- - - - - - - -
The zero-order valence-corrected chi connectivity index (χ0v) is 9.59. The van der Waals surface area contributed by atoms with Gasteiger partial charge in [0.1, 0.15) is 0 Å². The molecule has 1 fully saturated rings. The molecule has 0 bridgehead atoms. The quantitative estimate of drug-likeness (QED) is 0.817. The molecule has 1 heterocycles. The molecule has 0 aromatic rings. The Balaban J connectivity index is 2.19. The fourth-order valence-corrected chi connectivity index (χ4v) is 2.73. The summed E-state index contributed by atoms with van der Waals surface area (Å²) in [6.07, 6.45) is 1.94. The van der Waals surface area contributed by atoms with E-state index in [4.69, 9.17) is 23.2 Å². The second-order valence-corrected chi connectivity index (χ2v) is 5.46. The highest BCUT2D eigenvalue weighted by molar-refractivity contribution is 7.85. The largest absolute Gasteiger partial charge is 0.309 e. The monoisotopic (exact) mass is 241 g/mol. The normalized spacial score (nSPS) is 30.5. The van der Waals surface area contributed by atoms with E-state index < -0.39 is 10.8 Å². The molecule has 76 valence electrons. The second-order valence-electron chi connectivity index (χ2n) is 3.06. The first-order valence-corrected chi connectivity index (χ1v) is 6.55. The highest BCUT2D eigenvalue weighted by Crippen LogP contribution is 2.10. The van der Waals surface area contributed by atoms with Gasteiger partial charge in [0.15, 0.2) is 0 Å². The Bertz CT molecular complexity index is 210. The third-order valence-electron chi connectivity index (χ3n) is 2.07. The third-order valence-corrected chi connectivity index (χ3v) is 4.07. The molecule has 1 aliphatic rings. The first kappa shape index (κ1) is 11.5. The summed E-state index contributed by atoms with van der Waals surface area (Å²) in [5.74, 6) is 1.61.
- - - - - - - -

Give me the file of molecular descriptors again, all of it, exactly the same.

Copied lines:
The zero-order valence-corrected chi connectivity index (χ0v) is 9.59. The van der Waals surface area contributed by atoms with Gasteiger partial charge in [0.1, 0.15) is 0 Å². The molecule has 1 fully saturated rings. The molecule has 0 bridgehead atoms. The quantitative estimate of drug-likeness (QED) is 0.817. The molecule has 1 heterocycles. The molecule has 0 aromatic rings. The Balaban J connectivity index is 2.19. The fourth-order valence-corrected chi connectivity index (χ4v) is 2.73. The summed E-state index contributed by atoms with van der Waals surface area (Å²) in [6.07, 6.45) is 1.94. The van der Waals surface area contributed by atoms with E-state index in [4.69, 9.17) is 23.2 Å². The second-order valence-corrected chi connectivity index (χ2v) is 5.46. The highest BCUT2D eigenvalue weighted by molar-refractivity contribution is 7.85. The largest absolute Gasteiger partial charge is 0.309 e. The monoisotopic (exact) mass is 241 g/mol. The normalized spacial score (nSPS) is 30.5. The van der Waals surface area contributed by atoms with E-state index < -0.39 is 10.8 Å². The molecule has 76 valence electrons. The second-order valence-electron chi connectivity index (χ2n) is 3.06. The first-order valence-corrected chi connectivity index (χ1v) is 6.55. The highest BCUT2D eigenvalue weighted by Crippen LogP contribution is 2.10. The van der Waals surface area contributed by atoms with Gasteiger partial charge in [0.15, 0.2) is 0 Å². The Bertz CT molecular complexity index is 210. The third-order valence-electron chi connectivity index (χ3n) is 2.07. The third-order valence-corrected chi connectivity index (χ3v) is 4.07. The molecule has 1 aliphatic rings. The first kappa shape index (κ1) is 11.5. The summed E-state index contributed by atoms with van der Waals surface area (Å²) in [5.74, 6) is 1.61.